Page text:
Pan evaporation (Epan), which we examine in this study to better understand atmospheric evaporation demand, represents a pivotal indicator of the terrestrial ecosystem and hydrological cycle, particularly in the Huai River Basin (HRB) in eastern China, where high potential risks of drought and flooding are commonly observed. In this study, we examine the spatiotemporal trend patterns of climatic factors and Epan by using the Mann-Kendall test and the Theil-Sen estimator based on a daily meteorological dataset from 89 weather stations during 1965–2013 in the HRB. Furthermore, the PenPan model is employed to estimate Epan at a monthly time scale, and a differential equation method is applied to quantify contributions from four meteorological variables to Epan trends. The results show that Epan significantly decreased (P<0.001) at an average rate of −8.119mm·a−2 at annual time scale in the whole HRB, with approximately 90% of stations occupied. Meanwhile, the generally higher Epan values were detected in the northern HRB. The values of the aerodynamic components in the PenPan model were much greater than those of the radiative components, which were responsible for the variations in the Epan trend. The significantly decreasing wind speed (u2) was the most dominant factor that controlled the decreasing Epan trend at each time scale, followed by the notable decreasing net radiation (Rn) at the annual time scale also in growing season and summer. However, the second dominant factor shifted to the mean temperature (Ta) during the spring and winter and the vapor pressure deficit (vpd) during the autumn. These phenomena demonstrated a positive link between the significance of climate variables and their control over the Epan trend.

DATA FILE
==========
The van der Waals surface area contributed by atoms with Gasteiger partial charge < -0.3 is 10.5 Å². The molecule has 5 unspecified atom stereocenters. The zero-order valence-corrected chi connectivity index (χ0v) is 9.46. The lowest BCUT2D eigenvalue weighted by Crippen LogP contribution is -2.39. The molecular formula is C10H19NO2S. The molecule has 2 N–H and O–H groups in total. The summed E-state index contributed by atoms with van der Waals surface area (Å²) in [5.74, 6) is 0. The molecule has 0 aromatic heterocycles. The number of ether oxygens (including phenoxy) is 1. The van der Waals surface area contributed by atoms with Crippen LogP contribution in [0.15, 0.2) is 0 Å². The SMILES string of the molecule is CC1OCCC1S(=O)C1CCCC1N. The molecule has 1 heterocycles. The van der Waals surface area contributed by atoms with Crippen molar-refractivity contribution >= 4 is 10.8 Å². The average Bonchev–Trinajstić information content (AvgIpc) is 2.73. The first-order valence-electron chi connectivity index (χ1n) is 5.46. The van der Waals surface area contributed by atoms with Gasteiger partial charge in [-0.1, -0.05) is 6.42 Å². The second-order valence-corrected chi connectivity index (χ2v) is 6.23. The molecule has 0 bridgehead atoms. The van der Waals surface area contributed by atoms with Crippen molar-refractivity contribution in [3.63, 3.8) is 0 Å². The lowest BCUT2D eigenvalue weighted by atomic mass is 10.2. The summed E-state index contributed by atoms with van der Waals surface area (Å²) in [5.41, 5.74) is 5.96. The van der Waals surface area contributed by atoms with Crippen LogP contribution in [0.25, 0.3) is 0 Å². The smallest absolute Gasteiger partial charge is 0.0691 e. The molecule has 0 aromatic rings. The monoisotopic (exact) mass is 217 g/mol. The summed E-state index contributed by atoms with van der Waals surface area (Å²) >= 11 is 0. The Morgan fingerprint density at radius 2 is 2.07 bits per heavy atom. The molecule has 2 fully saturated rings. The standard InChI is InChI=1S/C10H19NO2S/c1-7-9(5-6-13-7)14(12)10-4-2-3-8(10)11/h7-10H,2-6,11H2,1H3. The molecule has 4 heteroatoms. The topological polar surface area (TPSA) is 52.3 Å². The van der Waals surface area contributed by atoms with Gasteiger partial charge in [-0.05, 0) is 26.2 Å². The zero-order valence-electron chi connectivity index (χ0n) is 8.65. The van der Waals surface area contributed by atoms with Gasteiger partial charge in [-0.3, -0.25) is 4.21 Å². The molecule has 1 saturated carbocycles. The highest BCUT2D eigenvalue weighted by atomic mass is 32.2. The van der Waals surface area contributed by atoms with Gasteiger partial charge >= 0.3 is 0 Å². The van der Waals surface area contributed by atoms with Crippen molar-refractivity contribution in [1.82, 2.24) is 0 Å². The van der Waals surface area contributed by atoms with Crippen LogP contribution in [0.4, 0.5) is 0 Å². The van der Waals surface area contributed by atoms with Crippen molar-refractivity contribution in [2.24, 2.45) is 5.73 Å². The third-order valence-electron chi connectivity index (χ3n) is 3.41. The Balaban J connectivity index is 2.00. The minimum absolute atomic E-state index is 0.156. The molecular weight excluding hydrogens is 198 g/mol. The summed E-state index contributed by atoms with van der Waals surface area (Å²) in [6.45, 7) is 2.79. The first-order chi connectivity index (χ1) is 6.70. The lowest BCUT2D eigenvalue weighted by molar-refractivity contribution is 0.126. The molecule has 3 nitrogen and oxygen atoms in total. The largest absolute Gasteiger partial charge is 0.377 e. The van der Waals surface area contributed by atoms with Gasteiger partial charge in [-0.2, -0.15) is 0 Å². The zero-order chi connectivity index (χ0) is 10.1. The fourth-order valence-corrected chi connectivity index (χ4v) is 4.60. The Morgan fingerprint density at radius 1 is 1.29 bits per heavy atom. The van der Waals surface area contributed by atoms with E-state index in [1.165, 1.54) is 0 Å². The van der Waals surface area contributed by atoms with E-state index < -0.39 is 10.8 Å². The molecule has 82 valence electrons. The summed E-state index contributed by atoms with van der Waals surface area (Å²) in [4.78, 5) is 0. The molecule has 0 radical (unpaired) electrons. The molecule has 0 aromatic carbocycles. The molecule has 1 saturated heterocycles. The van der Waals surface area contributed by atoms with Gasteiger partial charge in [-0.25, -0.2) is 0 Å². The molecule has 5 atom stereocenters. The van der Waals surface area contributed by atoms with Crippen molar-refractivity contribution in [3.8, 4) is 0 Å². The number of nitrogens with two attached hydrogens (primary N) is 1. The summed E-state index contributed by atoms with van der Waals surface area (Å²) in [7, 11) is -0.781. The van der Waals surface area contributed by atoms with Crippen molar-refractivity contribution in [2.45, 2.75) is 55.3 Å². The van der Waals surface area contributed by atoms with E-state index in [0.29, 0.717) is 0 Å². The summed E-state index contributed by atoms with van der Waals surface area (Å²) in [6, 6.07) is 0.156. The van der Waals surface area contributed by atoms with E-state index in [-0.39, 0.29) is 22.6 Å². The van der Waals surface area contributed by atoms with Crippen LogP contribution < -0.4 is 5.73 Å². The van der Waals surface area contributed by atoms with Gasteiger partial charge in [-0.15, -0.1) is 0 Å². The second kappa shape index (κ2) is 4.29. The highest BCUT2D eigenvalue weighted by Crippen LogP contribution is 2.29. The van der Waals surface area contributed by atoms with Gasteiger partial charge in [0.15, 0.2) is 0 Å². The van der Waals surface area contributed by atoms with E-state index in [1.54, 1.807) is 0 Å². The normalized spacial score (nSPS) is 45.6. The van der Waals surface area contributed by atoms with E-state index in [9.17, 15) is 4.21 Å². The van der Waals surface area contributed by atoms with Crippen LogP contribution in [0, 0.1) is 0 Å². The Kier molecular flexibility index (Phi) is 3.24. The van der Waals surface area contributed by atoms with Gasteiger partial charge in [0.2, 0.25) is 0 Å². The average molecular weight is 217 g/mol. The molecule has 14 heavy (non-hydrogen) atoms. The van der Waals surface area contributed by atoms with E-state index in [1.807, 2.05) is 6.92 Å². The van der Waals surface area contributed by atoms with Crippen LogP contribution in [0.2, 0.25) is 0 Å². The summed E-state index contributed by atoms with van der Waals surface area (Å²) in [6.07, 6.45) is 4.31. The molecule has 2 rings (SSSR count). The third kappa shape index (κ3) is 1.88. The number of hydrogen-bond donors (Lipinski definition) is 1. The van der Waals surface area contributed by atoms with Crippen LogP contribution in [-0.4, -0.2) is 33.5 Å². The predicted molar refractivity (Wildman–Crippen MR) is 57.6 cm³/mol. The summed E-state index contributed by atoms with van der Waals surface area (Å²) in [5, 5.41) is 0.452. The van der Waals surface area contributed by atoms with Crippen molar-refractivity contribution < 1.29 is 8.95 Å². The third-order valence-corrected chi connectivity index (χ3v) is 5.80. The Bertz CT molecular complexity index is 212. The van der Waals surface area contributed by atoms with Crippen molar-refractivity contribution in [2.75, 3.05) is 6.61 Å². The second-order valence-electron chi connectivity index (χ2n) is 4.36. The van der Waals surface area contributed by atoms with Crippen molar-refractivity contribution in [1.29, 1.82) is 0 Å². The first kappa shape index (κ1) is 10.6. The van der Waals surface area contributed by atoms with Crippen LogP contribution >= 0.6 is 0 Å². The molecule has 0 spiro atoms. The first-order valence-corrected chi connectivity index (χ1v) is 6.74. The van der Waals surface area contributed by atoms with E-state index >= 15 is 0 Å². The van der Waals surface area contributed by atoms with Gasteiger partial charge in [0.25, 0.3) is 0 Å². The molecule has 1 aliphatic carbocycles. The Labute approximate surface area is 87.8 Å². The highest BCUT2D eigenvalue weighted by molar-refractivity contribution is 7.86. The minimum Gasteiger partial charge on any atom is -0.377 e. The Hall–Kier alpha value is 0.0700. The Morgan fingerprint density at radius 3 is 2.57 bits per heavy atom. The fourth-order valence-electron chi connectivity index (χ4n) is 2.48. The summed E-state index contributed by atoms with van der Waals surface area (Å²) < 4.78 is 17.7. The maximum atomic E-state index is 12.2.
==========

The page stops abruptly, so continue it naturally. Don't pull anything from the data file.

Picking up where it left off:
Science of the Total Environment – Elsevier
Published: Jun 1, 2018
It’s your single place to instantly
discover and read the research
that matters to you.
Enjoy affordable access to
over 18 million articles from more than
15,000 peer-reviewed journals.
All for just $49/month
Query the DeepDyve database, plus search all of PubMed and Google Scholar seamlessly
Save any article or search result from DeepDyve, PubMed, and Google Scholar... all in one place.
Get unlimited, online access to over 18 million full-text articles from more than 15,000 scientific journals.
Read from thousands of the leading scholarly journals from SpringerNature, Elsevier, Wiley-Blackwell, Oxford University Press and more.
All the latest content is available, no embargo periods.
“Hi guys, I cannot tell you how much I love this resource. Incredible. I really believe you've hit the nail on the head with this site in regards to solving the research-purchase issue.”Daniel C.
“Whoa! It’s like Spotify but for academic articles.”@Phil_Robichaud
“I must say, @deepdyve is a fabulous solution to the independent researcher's problem of #access to #information.”@deepthiw
“My last article couldn't be possible without the platform @deepdyve that makes journal papers cheaper.”@JoseServera